Bielsa’s Chile the most tactically-exciting side

June 8, 2010

Marcelo Bielsa's 3-3-1-3 failed in 2002, can he make up for it in 2010?

Judge Chile by looking at their squad list and you might be rather underwhelmed, but many of those who saw Marcelo Bielsa’s side in action throughout qualification see them as the most intriguing prospect on offer in South Africa.

Bielsa is the most fascinating of the 32 managers at this World Cup – if you are not aware of his characteristics, further reading is certainly required. Marcelo Mora y Araujo’s column for the Guardian describes him when he took over as manager, Rodrigo Orihuela at When Saturday Comes touches upon some of his off-field eccentricities, and Tim Vickery has often spoken of his excitement about Chile under Bielsa.

He is a tactical obsessive, an innovator and a character, and he has done a remarkable job with Chile, a country whose only real star player – David Pizarro – gave up playing international football years ago.

Chile’s standard formation is a 3-3-1-3, similar to the one Bielsa used throughout his period at Argentina boss – where the shape was very successful in qualifying, but failed in the World Cup in 2002 when Argentina were eliminated from the first round despite being favourites. Various suggestions have been put forward for why it went wrong – the inability of the players to operate at the physical level needed (with little rest after the domestic season, and with the warm climate in South Korea), a lack of natural wingers, a striker who was not comfortable switching positions with other players, and Juan Veron being played in a position too far forward.

It’s a bit of a simplistic cliché, but after that failure Bielsa has unfinished business at the World Cup. Chile’s performance since he took over as manager has been sensational; when Bielsa lead Argentina to top spot in the qualification for 2002, Chile finished dead last – ten out of ten. Four years later they improved slightly, to seventh. But this time, under Bielsa’s stewardship, they finished in second place, an incredible achievement considering the relative lack of talent and resources he was afforded.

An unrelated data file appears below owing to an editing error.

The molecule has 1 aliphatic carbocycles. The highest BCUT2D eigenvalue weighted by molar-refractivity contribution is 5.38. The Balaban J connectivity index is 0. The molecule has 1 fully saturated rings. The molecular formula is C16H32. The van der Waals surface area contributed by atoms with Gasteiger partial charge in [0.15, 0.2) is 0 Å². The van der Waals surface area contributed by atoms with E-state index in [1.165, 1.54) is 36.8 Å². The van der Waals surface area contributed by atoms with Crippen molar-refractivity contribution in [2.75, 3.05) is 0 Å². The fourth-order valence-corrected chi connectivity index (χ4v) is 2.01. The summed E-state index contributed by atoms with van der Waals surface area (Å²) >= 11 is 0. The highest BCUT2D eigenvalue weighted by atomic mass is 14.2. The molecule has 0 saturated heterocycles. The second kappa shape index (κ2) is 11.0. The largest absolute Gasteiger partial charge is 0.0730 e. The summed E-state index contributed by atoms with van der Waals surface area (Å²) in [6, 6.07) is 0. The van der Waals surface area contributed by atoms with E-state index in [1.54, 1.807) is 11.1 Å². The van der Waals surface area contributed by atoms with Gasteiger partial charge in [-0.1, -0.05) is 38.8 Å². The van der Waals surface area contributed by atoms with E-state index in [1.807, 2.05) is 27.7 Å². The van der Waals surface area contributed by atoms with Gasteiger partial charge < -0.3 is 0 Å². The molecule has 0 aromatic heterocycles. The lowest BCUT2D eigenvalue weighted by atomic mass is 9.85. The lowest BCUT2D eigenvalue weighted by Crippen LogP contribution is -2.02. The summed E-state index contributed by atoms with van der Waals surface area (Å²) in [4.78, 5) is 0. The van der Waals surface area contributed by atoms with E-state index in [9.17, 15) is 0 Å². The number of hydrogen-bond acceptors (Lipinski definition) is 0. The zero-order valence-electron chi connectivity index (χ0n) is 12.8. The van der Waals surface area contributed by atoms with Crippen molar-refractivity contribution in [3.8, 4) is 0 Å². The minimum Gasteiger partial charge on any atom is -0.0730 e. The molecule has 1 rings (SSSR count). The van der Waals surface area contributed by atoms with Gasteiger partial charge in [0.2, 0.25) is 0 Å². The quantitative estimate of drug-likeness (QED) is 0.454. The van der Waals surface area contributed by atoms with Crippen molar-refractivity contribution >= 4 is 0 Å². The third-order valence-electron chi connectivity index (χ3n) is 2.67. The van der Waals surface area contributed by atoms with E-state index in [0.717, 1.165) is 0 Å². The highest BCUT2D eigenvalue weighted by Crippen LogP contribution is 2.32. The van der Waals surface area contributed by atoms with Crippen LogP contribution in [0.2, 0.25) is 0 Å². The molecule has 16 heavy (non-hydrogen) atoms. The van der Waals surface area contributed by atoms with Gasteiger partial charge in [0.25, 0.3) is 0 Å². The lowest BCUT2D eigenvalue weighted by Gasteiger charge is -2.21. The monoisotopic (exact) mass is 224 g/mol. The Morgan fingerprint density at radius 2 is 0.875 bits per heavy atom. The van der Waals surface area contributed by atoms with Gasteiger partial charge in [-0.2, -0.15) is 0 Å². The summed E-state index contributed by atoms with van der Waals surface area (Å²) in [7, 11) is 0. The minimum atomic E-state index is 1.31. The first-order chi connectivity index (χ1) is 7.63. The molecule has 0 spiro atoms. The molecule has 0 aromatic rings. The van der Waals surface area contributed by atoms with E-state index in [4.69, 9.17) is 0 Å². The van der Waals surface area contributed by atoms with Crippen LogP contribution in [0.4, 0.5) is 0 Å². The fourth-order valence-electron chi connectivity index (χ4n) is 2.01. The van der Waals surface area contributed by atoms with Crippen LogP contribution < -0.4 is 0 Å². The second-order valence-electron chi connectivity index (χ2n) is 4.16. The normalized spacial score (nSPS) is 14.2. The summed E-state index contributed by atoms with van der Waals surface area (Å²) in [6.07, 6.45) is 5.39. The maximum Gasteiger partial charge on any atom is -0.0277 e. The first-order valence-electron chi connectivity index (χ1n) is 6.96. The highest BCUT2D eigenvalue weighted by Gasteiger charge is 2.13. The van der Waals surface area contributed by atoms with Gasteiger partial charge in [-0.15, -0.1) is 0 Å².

The basics

Bielsa’s 3-3-1-3 is an inherently attacking formation that aims to take the game to Chile’s opponents, press and defend high up the pitch, and stretch the play as wide as possible when in possession. His back three and the holding midfielder are essentially the four defensive-minded players, whilst the two wing-backs surge forward whenever possible, trying to create overloads against opposition full-backs, and also venturing into more central attacking positions to provide a goal threat.

The number of players Chile get into the final third is frightening at times. Take Mati Fernandez’s goal against Peru, where he is one of seven players who find themselves within twenty yards of the goal:

Bielsa never changes his favoured un enganche y tres punta (one playmaker and three fowards) system. The forward trio stretch the opposition defence – the wingers start from very wide positions and open up gaps that are exploited by Humberto Suazo, the centre-forward (if fit), and the enganche, Fernandez.

For such an unusual formation and such a specific style of play, the most surprising thing about Bielsa’s team selections is that he has found various players who fit into the system seamlessly, especially in defence. Of the players who play in the six positions closest to Chile’s goal, none of them started more than 12 of the 18 qualification games.

Bielsa is happy to chop and change between games and to deploy individuals in a variety of positions. Arturo Vidal, for example, has been deployed as a right-sided centre-back, a holding midfielder, a left-wing-back, a right-wing back, and a right-back when Chile switched to 4-2-3-1 (when up against one striker). He’s also happy to play nominal midfielders, like Jara, in the defence.

The system, by those in the know

Chile's possible starting line-up in their 3-3-1-3. The front four and back three are likely to start, but the three midfield positions are difficult to predict